About us: We own the Wild Birds Unlimited nature shop in East Lansing, Michigan,
a store that provides a wide variety of supplies to help you enjoy the birdwatching hobby.

This blog was created to answer frequently asked questions & to share nature stories and photographs.
To contribute, email me at bloubird@gmail.com.

Wednesday, December 17, 2014

A closer look at the holiday wreath tradition

The word wreath comes from the word writhen that was an old English word meaning “to writhe” or “to twist.”

Wreaths, a common household decoration today, are a custom from before written history. Harvest wreathes in Ancient Greece consisted of wheat or other harvested plants woven together with red and white wool thread and hung it on the door to protect against crop failure and plagues.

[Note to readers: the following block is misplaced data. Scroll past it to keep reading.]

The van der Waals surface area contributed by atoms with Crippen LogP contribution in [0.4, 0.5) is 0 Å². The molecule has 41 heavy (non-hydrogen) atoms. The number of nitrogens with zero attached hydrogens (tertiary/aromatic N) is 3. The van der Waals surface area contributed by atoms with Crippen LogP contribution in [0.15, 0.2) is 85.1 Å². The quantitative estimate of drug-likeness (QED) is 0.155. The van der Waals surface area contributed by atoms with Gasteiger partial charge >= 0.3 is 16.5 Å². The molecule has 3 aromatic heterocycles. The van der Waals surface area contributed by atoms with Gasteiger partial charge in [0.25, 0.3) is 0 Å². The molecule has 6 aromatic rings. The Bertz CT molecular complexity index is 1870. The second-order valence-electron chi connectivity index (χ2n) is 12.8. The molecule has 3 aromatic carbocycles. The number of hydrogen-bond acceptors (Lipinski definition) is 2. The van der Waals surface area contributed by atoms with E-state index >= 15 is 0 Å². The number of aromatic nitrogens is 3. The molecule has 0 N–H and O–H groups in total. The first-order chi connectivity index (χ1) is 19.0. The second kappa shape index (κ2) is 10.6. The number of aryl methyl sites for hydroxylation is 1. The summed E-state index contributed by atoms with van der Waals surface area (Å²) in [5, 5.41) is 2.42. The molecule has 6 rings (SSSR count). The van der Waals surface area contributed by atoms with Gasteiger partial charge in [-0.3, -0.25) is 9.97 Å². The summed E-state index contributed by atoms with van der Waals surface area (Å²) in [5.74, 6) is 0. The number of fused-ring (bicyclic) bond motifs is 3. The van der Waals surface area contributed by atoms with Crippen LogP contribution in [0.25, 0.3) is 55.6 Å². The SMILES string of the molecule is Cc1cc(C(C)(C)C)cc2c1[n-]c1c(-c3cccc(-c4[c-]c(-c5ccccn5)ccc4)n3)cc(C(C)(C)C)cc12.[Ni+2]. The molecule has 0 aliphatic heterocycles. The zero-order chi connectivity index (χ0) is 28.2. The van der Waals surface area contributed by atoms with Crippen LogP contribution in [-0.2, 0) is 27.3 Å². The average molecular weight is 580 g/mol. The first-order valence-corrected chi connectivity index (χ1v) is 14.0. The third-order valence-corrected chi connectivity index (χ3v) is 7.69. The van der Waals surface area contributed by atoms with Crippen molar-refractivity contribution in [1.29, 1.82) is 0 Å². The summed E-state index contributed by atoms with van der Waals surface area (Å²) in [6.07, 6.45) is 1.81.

Ancient Europeans often used evergreen wreathes to symbolize strength and fortitude, as it stays green even through the harshest of winters.

Christmas wreaths in the Catholic tradition were a circle of evergreens with four candles – Three purple, to symbolize penance, and expectation, and one pink to represent the coming joy. The circle shape of the wreath is made to represent Christ’s eternal love, his strength, and the creation of new life.

Related Articles:
Edible ornaments for the birds http://bit.ly/tXDnSB
Decorate a Tree for Your Birds http://bit.ly/t3QtGV
Let's all share Nature's bounty http://bit.ly/syPNzh
The Tradition of feeding the Birds at Christmas Time http://goo.gl/7ODaQ
When did Reindeer Learn to Fly? http://bit.ly/veTLpT
How the Christmas tree tradition started http://goo.gl/r92VN